After getting my first real job in the late 70s, I finally bought a turntable. This major lifestyle change had me finally start buying records again instead of 8-Tracks for the car. One of the first LPs I bought was Steely Dan’s Katy Lied. I think for about a year, I played that record every day while I chilled out after getting home from work. To this day, I still hold that record as dear to my heart as I did back then.
My fascination with Katy Lied eventually led me to being a full-fledged fan of the Dan. Sophisticated pop music with eccentric lyrics—I was hooked. I got to know and sing along to just about every song, of course most of the time having no idea what in the world I was singing about (e.g. “Biscayne Bay, where the Cuban gentlemen sleep all day”).
But, I just loved the musical mystery. Loving these records made me feel like a member of a secret society. As cryptic as these lyrics sounded, I felt in sync and as cool as I thought Donald Fagen and Walter Becker were. Musically, I don’t think I’ve ever enjoyed the electric guitar any more than what came off those Steely Dan records.
Unfortunately, I had to wait about 30 years until I ever got to see Steely Dan perform. They quit the stage, and when they finally returned, they played nowhere near South Texas where I lived. However, it pleases me to say that I eventually got to see them four times here in Nashville. The first, Starwood in 2006, was the first show for which I ever paid $100, breaking my protest of rising ticket prices. I just had to be there and be up close.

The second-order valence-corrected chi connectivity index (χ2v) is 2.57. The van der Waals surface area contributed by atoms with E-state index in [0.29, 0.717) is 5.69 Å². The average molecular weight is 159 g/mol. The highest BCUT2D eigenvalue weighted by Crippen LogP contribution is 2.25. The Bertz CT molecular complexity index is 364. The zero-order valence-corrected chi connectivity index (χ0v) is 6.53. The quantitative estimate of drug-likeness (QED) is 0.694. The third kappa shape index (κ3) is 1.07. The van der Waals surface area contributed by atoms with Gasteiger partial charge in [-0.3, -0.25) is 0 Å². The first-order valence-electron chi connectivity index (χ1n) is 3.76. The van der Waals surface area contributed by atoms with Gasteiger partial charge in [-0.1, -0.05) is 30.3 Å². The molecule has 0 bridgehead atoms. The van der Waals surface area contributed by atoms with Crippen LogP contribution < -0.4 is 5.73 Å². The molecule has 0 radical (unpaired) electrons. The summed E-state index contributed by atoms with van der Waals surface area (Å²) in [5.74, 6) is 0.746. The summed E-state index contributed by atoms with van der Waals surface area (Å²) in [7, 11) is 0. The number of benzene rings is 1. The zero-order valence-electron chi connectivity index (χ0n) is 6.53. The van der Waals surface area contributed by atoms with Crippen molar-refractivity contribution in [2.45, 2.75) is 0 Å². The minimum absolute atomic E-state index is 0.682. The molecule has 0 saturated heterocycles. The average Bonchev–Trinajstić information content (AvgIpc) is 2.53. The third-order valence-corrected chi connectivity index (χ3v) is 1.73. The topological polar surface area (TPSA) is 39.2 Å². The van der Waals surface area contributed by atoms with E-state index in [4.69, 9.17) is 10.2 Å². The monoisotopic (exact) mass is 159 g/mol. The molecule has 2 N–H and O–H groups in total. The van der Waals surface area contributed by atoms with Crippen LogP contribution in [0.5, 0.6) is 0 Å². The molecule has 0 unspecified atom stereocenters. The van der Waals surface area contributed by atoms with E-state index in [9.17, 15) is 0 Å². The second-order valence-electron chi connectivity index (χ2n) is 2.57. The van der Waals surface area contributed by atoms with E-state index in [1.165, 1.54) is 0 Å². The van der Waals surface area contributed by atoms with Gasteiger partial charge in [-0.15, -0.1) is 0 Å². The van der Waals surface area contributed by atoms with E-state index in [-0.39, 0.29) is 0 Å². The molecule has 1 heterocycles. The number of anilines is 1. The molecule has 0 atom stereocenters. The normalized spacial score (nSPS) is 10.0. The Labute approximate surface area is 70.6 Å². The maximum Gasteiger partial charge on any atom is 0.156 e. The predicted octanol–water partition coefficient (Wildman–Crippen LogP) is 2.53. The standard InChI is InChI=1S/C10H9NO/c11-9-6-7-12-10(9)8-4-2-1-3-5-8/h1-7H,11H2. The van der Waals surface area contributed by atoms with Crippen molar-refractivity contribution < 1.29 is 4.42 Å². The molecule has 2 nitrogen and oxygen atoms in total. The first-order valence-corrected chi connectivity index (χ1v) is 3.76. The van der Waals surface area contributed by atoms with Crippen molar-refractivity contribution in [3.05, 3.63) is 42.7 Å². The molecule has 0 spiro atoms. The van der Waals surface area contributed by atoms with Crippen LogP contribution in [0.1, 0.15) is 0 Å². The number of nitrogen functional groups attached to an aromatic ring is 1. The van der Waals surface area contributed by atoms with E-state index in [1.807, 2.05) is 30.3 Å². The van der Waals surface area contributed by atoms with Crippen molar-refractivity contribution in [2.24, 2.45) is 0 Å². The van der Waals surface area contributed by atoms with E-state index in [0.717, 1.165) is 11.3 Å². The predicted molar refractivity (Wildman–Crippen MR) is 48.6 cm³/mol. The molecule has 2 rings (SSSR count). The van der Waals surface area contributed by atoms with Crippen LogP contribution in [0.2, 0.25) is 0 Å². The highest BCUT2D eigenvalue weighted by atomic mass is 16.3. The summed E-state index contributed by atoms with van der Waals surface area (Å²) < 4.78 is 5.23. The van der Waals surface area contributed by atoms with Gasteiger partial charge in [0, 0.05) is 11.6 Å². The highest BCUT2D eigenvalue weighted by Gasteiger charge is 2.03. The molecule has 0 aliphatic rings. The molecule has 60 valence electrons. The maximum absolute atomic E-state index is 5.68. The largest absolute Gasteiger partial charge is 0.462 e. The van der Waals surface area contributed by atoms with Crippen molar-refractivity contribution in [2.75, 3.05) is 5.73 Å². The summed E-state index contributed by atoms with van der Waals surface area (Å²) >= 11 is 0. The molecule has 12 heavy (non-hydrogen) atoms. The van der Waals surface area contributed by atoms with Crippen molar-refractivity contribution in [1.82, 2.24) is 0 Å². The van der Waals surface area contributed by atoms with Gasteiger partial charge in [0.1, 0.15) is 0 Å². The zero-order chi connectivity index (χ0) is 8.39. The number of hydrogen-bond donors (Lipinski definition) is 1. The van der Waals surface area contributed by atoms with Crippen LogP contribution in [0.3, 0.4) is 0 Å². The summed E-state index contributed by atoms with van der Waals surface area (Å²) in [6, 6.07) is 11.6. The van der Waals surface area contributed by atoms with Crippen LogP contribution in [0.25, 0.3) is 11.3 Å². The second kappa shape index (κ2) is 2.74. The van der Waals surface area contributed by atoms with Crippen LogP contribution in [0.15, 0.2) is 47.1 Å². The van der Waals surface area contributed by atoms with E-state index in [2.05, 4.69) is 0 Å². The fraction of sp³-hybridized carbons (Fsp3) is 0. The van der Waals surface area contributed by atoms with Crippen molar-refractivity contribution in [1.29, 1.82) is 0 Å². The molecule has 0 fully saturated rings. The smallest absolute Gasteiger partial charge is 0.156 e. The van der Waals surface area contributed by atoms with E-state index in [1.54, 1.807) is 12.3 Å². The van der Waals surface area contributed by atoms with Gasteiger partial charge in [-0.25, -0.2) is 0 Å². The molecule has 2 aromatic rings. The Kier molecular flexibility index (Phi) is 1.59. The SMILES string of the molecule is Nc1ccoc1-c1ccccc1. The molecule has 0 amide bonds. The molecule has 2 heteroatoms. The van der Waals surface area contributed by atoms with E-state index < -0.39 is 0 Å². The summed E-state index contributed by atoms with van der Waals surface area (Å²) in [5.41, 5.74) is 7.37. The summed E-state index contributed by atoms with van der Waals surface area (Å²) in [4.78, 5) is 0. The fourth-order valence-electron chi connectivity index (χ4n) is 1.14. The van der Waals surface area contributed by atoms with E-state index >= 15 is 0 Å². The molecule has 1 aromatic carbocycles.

I recently saw Donald Fagen play here solo. I loved the show, but missed Walter. Likewise, I’m happy that Fagen has said that he will play on despite Walter’s passing. But, I will miss Walter. Although Fagen did 99% of the singing and the Dan used other guitarists in addition to Becker, Steely Dan has always been and will always be Fagen AND Becker. Creative musical partnerships like theirs that began during their youth are special. They just seemed to be so in tune with one another and to me, everything that they produced reflected them both. Steely Dan just won’t be the same without him.
Before writing this, I gave Katy Lied a listen and got teary-eyed. Whether it was him playing or not I heard Walter in every guitar solo.
Here are some photos I shot of Walter at Starwood in 2006 and Ascend in 2015.